Music Review: "That Would Be Me" the new album by Harry Connick Jr
I write about the ‘80s a lot. An awful lot. And I write about the present, when I can’t seem to escape it.
But lodged somewhere between then and now lies a neglected decade, the ‘90s.
The era of Friends, Seinfeld, ER, Pearl Jam, Oasis, Nirvana, No Doubt, and Smashing Pumpkins. A decade defined by the advent of expensive coffee married with flannel and angst.
But a rare and precious gem sparkled in the darkness of grunge, a sound that harkened back to a more civilized time.
Harry Connick Jr.
I remember when I first heard “It Had to Be You” watching When Harry Met Sally at the Varsity Theater in Austin, across from The Drag, when I should have been studying.
This guy was different.
His sound and style were timeless, with more than a nod to the Golden Era of music.
His renditions of classics like “Don’t Get Around Much Anymore” and “Let’s Call the Whole Thing Off” sparked my interest in the burgeoning revival of swing/big band music.
With a voice like cream cheese icing on a Red Velvet cupcake, and a face to match, there was no stopping Harry Connick Jr. Music, films, tv, you name it, he did it and did it well.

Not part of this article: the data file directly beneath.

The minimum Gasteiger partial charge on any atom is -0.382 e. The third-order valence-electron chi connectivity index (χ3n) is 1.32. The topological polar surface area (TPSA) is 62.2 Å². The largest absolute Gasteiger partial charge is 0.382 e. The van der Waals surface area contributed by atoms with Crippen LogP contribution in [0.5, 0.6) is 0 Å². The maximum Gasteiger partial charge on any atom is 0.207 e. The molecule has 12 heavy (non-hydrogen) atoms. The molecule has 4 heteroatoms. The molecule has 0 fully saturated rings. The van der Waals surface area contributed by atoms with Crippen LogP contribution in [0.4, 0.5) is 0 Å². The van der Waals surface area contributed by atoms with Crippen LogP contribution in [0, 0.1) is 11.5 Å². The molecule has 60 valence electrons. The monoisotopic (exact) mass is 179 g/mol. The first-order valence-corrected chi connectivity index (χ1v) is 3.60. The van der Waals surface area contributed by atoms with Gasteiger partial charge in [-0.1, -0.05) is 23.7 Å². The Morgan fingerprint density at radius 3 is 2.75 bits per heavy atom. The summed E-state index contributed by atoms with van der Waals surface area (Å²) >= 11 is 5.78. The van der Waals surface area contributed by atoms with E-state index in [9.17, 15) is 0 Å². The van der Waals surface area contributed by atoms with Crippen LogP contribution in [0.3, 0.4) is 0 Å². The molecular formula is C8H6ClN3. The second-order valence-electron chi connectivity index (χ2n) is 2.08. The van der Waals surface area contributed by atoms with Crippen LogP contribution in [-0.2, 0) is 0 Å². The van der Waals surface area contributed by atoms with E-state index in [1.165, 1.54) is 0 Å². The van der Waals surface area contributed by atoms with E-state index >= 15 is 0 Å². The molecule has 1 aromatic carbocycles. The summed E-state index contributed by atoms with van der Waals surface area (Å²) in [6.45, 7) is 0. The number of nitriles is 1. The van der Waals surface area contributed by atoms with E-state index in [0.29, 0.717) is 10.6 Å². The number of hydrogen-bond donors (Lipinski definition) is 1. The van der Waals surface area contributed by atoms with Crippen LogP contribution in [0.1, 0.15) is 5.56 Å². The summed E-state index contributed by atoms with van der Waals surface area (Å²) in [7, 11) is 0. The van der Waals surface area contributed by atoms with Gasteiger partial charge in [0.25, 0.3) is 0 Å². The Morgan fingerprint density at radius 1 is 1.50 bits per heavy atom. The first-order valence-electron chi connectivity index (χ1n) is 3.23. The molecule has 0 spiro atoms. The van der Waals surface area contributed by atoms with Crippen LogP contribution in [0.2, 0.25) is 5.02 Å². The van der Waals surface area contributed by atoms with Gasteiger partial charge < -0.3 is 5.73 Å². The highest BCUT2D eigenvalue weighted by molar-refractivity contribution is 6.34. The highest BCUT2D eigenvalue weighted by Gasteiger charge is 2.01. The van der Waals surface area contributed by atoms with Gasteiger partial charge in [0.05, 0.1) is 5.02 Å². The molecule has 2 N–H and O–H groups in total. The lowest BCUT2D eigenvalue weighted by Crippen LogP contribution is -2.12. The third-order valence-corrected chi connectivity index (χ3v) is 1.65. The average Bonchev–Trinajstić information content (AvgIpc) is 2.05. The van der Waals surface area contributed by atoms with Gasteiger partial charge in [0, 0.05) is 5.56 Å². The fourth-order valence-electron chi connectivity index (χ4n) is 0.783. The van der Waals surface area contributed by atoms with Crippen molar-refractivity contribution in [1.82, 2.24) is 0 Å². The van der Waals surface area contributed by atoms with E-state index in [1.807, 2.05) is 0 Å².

Whether it was old standards, new favorites, or straight-up New Orleans heritage jazz, we loved all facets of HCJ and celebrated his multi-faceted creative approach to entertainment.
Fast forward to 2015, and HCJ has reinvented himself again, this time as the most authentic and raw version of himself yet to be exposed to his audience.
On his new album, “That Would Be Me,” the forty-seven year old married father of three blazed a new trail, handing over the reins of creative control to two heavy-hitter producers. Connick worked with Eg White (Sam Smith, Adele, Florence and the Machine) and Butch Walker (Taylor Swift, Katy Perry, Pink, Weezer) to put a unique spin on his own musical style and deliver something completely new and unexpected.
A striking new boldness and stripped down honesty deliver a heartfelt album that mirrors the emotions and stage of life many of us are in right now.
“(I Like It When You) Smile” is a get-up-and-dance anthem to “put a spring up in your stride” no matter how cool you’re playing it. “Tryin’ to Matter” speaks to the mid-life puzzles we’re all trying to solve and “(I Do) Like We Do” is a sweet statement on the meaningful bond of commitment, perseverance, and love.
“(I Think I) Love You a Little Bit” and “Every Time I Fall in Love” are relaxed, pensive meditations on the most complicated emotion on the planet, with which we all can identify.
There are many reasons to love Harry Connick Jr., and his new album, “That Would Be Me” is just another box to check.
There’s nothing better than a guy who decides he doesn’t have to deliver the same goods time after time. A guy who’s not afraid to make a different sound, a different ripple in the ocean of What’s Expected.
I’m right there with you, Harry, humming along to every note.